In a preliminary estimate of economic growth in the EU and eurozone, for the first quarter of 2022, Eurostat reports that seasonally adjusted GDP “increased by 0.2% in the euro area and by 0.4% in the EU” over the last quarter of 2021.
These numbers are adjusted for inflation. The quarter-to-quarter growth rates are lower than the 0.3% and 0.5%, respectively, for the fourth quarter of 2021.
The estimate, which is based on data from 17 member states, shows expansion in 15 states and contraction in two. The strongest growth rate, 2.6%, was recorded in Portugal, which saw its quarter-to-quarter growth rate increase from 1.7% in Q4 of last year.
Austria and Latvia reported the second- and third-highest growth rates for Q1 of this year: 2.6% and 2.1%, respectively.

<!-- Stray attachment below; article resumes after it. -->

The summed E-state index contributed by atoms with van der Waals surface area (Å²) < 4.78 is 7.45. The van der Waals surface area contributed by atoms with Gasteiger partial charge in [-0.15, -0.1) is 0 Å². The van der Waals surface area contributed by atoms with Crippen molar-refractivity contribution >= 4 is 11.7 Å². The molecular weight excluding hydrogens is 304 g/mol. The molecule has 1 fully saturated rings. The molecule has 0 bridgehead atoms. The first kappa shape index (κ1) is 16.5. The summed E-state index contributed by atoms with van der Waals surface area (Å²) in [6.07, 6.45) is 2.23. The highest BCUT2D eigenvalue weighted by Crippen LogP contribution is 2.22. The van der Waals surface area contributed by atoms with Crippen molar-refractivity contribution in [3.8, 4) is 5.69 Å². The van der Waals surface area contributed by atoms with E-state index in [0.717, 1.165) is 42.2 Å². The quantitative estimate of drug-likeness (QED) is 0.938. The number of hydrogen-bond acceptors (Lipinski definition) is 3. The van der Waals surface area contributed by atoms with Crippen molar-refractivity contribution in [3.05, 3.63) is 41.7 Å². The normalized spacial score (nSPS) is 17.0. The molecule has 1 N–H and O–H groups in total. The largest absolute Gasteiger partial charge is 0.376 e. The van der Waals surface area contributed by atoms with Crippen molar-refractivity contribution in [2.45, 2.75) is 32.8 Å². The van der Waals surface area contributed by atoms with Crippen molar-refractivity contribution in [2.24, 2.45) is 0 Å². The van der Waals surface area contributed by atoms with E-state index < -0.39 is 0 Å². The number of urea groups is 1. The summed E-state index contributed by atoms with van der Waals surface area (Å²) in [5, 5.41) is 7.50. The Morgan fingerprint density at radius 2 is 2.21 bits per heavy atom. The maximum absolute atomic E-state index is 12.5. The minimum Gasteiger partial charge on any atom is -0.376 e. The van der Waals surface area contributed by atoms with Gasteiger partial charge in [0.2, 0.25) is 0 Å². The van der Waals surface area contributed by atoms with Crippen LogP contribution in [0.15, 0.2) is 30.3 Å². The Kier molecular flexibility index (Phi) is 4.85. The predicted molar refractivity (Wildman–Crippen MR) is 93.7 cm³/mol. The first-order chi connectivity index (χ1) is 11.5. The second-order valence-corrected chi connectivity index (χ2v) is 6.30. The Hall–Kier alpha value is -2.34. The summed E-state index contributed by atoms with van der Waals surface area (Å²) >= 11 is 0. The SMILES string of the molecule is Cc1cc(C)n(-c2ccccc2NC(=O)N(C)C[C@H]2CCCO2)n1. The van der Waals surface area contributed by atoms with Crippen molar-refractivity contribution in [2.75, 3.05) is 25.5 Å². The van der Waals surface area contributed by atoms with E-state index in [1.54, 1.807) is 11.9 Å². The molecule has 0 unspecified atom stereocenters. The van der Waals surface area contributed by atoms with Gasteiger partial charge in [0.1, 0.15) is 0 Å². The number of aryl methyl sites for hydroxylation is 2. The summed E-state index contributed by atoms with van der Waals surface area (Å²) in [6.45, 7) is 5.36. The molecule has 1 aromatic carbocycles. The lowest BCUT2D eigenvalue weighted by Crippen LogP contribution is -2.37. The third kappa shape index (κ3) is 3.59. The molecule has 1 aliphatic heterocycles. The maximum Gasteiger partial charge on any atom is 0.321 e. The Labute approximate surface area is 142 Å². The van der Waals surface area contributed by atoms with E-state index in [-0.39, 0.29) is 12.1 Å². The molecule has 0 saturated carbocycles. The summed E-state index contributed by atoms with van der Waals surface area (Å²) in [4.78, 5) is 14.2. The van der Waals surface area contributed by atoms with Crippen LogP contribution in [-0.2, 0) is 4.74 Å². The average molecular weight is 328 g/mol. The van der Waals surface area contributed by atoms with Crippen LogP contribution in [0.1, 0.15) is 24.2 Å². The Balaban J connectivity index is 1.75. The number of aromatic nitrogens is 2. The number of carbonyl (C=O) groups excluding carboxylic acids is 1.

Sweden had the worst growth record among the 17 states with -0.4%. Italy had the second-worst rate -0.2%. These were the only two in the sample with shrinking GDP.
At 3.0%, Sweden also ranked lowest in year-to-year GDP growth. Germany came in second from the bottom at 3.7%. Portugal, again, took the top spot with an 11.9% annual growth rate, followed by Austria at 8.7%, Spain at 6.4%, Italy at 5.8%, and Latvia at 5.6%.
High year-to-year growth rates are attributable entirely to the European economy recovering from a protracted, pandemic-related shutdown.
Eurostat has not yet released component-level data for GDP. It is therefore not yet known what activities in the economy generated the growth rate. When the U.S. Bureau of Economic Analysis released its Q1, 2022 update on U.S. GDP, its reported -1.4% quarter-to-quarter rate was attributable mainly to a widened trade deficit. Domestic spending by households and businesses grew at rates consistent with a confident economy.
Sven R. Larson is a political economist and author. He received a Ph.D. in Economics from Roskilde University, Denmark. Originally from Sweden, he lives in America where for the past 16 years he has worked in politics and public policy. He has written several books, including Democracy or Socialism: The Fateful Question for America in 2024.